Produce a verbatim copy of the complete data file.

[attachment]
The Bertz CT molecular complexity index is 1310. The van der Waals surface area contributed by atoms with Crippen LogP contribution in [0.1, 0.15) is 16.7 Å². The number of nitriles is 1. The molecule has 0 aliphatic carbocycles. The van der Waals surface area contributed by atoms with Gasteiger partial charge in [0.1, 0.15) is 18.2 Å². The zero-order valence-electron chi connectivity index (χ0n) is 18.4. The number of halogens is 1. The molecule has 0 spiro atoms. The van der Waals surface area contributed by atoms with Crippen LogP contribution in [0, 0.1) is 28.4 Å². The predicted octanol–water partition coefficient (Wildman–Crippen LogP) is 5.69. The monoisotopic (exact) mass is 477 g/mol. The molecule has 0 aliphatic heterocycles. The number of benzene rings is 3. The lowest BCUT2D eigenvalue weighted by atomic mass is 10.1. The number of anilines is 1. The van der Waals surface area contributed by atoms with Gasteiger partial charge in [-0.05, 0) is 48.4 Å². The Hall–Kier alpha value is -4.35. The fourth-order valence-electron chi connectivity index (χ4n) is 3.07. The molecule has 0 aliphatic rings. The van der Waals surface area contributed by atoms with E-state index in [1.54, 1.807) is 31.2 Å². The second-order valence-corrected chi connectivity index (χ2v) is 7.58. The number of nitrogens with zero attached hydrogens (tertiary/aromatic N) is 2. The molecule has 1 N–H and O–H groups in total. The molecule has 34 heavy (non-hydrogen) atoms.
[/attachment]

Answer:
The Bertz CT molecular complexity index is 1310. The van der Waals surface area contributed by atoms with Crippen LogP contribution in [0.1, 0.15) is 16.7 Å². The number of nitriles is 1. The molecule has 0 aliphatic carbocycles. The van der Waals surface area contributed by atoms with Gasteiger partial charge in [0.1, 0.15) is 18.2 Å². The zero-order valence-electron chi connectivity index (χ0n) is 18.4. The number of halogens is 1. The molecule has 0 spiro atoms. The van der Waals surface area contributed by atoms with Crippen LogP contribution in [0, 0.1) is 28.4 Å². The predicted octanol–water partition coefficient (Wildman–Crippen LogP) is 5.69. The monoisotopic (exact) mass is 477 g/mol. The molecule has 0 aliphatic heterocycles. The number of benzene rings is 3. The lowest BCUT2D eigenvalue weighted by atomic mass is 10.1. The number of anilines is 1. The van der Waals surface area contributed by atoms with Gasteiger partial charge in [-0.05, 0) is 48.4 Å². The Hall–Kier alpha value is -4.35. The fourth-order valence-electron chi connectivity index (χ4n) is 3.07. The molecule has 0 aliphatic rings. The van der Waals surface area contributed by atoms with E-state index in [1.54, 1.807) is 31.2 Å². The second-order valence-corrected chi connectivity index (χ2v) is 7.58. The number of nitrogens with zero attached hydrogens (tertiary/aromatic N) is 2. The molecule has 1 N–H and O–H groups in total. The molecule has 34 heavy (non-hydrogen) atoms.